TL;DR: The low quality of questions has been linked to decreased activity of users who have > 25k reputation. Improving question quality would benefit both ends. What would be the best ways to achieve it?
Improving the quality of Stack Overflow questions has been discussed before. One suggested solution is to add tag-tips.
The nice thing about this is that it will allow the community to create standards (or a "tag-tip" wiki) for what each tag should say. -Kermit
Another suggested solution is to add small barrier for new users before they can ask questions.
I think the goal of any barrier would be to encourage better questions. To that end, what if your first question required filling out a form, rather than a free-form text box? -Bryan Oakley
One of the most interesting solutions, is to add machine learning heuristics to detect bad questions right away. This is already implemented for bad answers. And there has also been a contest to find an algorithm that predicts whether a question will be closed. Indeed, there is also a detailed analysis of closed questions.
Feature analysis reveals stack overflow urls and code snippet length as top differentiating features to predict a ‘closed’ question. -Correa, Sureka
In addition to that, Stack Overflow is currently launching a series of tests to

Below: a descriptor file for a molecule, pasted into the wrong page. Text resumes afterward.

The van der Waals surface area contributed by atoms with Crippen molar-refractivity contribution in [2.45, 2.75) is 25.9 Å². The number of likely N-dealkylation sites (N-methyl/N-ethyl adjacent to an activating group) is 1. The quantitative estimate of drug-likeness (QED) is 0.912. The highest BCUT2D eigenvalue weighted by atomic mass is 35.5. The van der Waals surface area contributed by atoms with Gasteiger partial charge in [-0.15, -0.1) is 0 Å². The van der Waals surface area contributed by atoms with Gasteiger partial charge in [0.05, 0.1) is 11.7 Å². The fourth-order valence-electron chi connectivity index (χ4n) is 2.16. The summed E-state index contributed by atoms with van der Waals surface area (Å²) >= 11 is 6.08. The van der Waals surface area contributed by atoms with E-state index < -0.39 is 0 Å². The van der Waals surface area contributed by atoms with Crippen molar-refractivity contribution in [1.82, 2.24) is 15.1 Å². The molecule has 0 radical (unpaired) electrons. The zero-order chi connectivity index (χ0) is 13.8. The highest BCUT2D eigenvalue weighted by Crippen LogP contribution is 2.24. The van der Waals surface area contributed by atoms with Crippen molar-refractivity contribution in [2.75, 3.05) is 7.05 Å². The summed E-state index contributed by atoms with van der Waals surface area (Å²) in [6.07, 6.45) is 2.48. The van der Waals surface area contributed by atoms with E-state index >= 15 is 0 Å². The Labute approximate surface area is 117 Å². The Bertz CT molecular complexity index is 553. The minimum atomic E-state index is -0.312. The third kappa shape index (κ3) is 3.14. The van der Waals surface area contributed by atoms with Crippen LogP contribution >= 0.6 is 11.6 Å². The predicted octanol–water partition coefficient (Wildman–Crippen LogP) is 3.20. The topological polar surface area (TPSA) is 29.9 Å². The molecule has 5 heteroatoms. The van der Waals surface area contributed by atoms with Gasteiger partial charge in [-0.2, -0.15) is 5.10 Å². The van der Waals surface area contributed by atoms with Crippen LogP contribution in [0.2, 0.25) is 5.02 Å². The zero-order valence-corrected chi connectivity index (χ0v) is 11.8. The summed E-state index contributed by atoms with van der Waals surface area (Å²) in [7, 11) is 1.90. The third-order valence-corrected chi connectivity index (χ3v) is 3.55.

educate new community members about Q&A.
- Asking good and clear question with reproducible example is not easy for first time users
- Even though there are generally good guidelines, new Stack Overflow users don't find them or don't know how to apply them in a specific area (tag).
- My idea: Community supported tag-specific sample question which shows up for new users.
- Sample question shown would be related to first tag and user could modify it or delete it.
- Tag-tips: More guided help for first time users.
- First question requires filling out a form rather than a free form text box
- Machine learning heuristics to detect bad questions before they are posted.
- Efficient way of using voting/flags and comments.
Downvoting is actually a quite effective method to force people to rethink their question and make it better. But it still requires manual work and active education of new users by asking the same questions over and over again. Is there any other, more efficient, ways to improve quality?